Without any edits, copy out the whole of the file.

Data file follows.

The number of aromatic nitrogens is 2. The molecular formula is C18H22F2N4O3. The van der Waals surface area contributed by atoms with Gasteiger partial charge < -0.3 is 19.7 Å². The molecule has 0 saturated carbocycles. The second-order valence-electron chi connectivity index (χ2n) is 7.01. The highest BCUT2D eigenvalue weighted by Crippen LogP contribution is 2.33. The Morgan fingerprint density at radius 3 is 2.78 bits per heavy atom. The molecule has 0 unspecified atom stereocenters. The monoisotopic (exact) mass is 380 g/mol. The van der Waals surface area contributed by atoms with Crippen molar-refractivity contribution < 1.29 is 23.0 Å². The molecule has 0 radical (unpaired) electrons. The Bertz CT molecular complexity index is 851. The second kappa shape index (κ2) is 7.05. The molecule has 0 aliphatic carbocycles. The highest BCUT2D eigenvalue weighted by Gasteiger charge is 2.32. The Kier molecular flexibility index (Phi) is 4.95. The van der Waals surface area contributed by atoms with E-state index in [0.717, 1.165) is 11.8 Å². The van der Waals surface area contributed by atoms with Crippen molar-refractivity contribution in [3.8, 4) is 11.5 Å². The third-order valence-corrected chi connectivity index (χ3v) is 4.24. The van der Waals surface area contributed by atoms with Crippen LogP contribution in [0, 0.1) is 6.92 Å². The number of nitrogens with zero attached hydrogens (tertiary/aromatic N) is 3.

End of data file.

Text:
The number of aromatic nitrogens is 2. The molecular formula is C18H22F2N4O3. The van der Waals surface area contributed by atoms with Gasteiger partial charge < -0.3 is 19.7 Å². The molecule has 0 saturated carbocycles. The second-order valence-electron chi connectivity index (χ2n) is 7.01. The highest BCUT2D eigenvalue weighted by Crippen LogP contribution is 2.33. The Morgan fingerprint density at radius 3 is 2.78 bits per heavy atom. The molecule has 0 unspecified atom stereocenters. The monoisotopic (exact) mass is 380 g/mol. The van der Waals surface area contributed by atoms with Crippen molar-refractivity contribution < 1.29 is 23.0 Å². The molecule has 0 radical (unpaired) electrons. The Bertz CT molecular complexity index is 851. The second kappa shape index (κ2) is 7.05. The molecule has 0 aliphatic carbocycles. The highest BCUT2D eigenvalue weighted by Gasteiger charge is 2.32. The Kier molecular flexibility index (Phi) is 4.95. The van der Waals surface area contributed by atoms with E-state index in [0.717, 1.165) is 11.8 Å². The van der Waals surface area contributed by atoms with Crippen molar-refractivity contribution in [3.8, 4) is 11.5 Å². The third-order valence-corrected chi connectivity index (χ3v) is 4.24. The van der Waals surface area contributed by atoms with Crippen LogP contribution in [0, 0.1) is 6.92 Å². The number of nitrogens with zero attached hydrogens (tertiary/aromatic N) is 3.